A series of 85 articles written by Alexander Hamilton, James Madison, and John Jay that sought to sway public opinion toward the federalists’ It is important because it is political propaganda that swayed people to side with the federalists in giving the national government more power. Shows how process matters within politics the propaganda process helped them win, and it shows how politics is everywhere because the papers were read across the country. Helped to shape the basis of the political propaganda that is seen today.
Those at the Constitutional Convention who favored strong national government over strong state government. Important because of their efforts and belief that a strong national government was needed, is why the national government today has so much power, and has the ability to overpower the state government. Their efforts shaped today’s society in the sense that there is one overruling power of the nation, not just states with one vote each. Shows how politics is conflictual with federalist versus ant federalists.
Great Compromise
A compromise between the large and small states, proposed by Connecticut, in which Congress would have two houses: a Senate with two legislators per state and a House of Representatives in which each state’s representation would be based on population.
A negative or checking power of Congress over the other branches allowing them to remove the president, vice president, or other “officers of the United States” for abuses of power.
Implied powers
Powers supported by the Constitution that are not expressly stated in it
Judicial review
The Supreme Court’s power to strike down a law or executive branch action that it finds unconstitutional.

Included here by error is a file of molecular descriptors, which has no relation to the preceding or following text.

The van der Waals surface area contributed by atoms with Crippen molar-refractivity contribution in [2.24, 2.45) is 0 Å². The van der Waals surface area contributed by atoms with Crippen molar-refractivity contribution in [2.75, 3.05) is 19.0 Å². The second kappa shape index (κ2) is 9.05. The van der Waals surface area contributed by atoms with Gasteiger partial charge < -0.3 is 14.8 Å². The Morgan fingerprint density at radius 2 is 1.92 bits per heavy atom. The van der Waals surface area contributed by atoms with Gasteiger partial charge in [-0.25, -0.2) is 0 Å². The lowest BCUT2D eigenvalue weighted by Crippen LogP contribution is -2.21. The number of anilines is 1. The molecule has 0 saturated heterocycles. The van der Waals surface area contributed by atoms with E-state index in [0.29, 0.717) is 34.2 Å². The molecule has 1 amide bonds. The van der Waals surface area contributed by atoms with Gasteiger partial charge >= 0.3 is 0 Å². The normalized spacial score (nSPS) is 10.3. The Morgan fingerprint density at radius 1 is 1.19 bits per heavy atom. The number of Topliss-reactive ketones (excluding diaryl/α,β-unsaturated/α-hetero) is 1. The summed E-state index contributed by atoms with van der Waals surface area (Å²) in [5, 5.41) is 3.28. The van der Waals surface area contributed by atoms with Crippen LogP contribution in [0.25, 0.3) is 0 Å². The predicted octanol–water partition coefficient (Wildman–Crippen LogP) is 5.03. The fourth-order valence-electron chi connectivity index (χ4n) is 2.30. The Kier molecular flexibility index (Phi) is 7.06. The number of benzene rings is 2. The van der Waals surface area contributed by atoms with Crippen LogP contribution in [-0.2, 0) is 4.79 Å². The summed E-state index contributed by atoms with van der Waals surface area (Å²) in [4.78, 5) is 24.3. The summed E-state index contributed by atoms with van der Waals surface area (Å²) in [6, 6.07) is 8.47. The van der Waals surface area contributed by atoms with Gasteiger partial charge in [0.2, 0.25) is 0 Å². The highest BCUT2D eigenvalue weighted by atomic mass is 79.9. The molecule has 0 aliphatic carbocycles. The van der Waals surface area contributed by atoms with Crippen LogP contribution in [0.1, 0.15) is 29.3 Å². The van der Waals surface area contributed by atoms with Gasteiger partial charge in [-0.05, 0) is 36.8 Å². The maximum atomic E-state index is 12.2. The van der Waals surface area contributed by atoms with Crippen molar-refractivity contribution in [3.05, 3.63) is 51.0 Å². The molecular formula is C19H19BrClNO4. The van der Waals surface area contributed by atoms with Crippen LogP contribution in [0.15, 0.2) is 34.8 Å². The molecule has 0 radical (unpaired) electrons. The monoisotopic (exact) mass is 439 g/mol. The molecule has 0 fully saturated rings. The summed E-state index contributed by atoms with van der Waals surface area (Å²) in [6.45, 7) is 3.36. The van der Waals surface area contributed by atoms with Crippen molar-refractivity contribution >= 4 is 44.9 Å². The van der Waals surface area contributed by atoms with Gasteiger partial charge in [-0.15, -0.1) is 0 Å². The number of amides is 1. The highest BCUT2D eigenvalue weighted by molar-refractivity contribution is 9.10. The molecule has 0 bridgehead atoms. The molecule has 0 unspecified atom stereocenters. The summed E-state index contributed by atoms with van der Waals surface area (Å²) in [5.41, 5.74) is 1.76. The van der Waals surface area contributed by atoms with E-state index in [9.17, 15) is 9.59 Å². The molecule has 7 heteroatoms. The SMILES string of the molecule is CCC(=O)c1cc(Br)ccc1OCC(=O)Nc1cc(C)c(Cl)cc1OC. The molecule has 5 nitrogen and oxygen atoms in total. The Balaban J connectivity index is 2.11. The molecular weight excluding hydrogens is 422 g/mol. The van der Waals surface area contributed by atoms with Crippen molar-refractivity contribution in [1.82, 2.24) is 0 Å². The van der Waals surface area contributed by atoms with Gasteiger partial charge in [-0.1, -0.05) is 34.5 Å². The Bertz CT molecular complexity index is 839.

Limited government
A system in which the powers of the government are restricted to protect against tyranny.
A form of government in which power is held by a single person, or monarch, who comes to power through inheritance rather than election.
National supremacy clause
Part of Article IV, Section 2, of the Constitution state that the Constitution is the “supreme Law of the Land,” meaning national laws takes precedent over state laws if the two conflict.
Natural rights
Also known as “unalienable rights,” the Declaration of Independence defines them as, “Life, Liberty, and the Pursuit of happiness.” The founders believed that upholding these rights should be the governments central purpose.
New Jersey Plan
In response to the Virginia Plan, smaller states at the Constitutional Conventions offered this plan in which each state would receive equal representation in the national legislature, regardless of size.
Parliamentary system
A system of government in which legislative and executive power are closely joined. The Legislature (parliament) selects the chief of executive (prime minister) who forms the cabinet from members of the parliament.
The idea that having a variety of parties and interests within a government will strengthen the system, ensuring that no group possesses total control.
Power of the purse
The Constitutional power of Congress to raise and spend money. Congress can use this as a negative or checking power over the other branches by freezing or cutting their funding to punish executive agencies.
Republican democracy
A form of government in which the interests of the people are represented through elected leaders. Shows how process matters because if it was just a democracy taxes would never be raised.
The belief that a form of government in which the interests of the people are represented through elected leaders is the best form of government.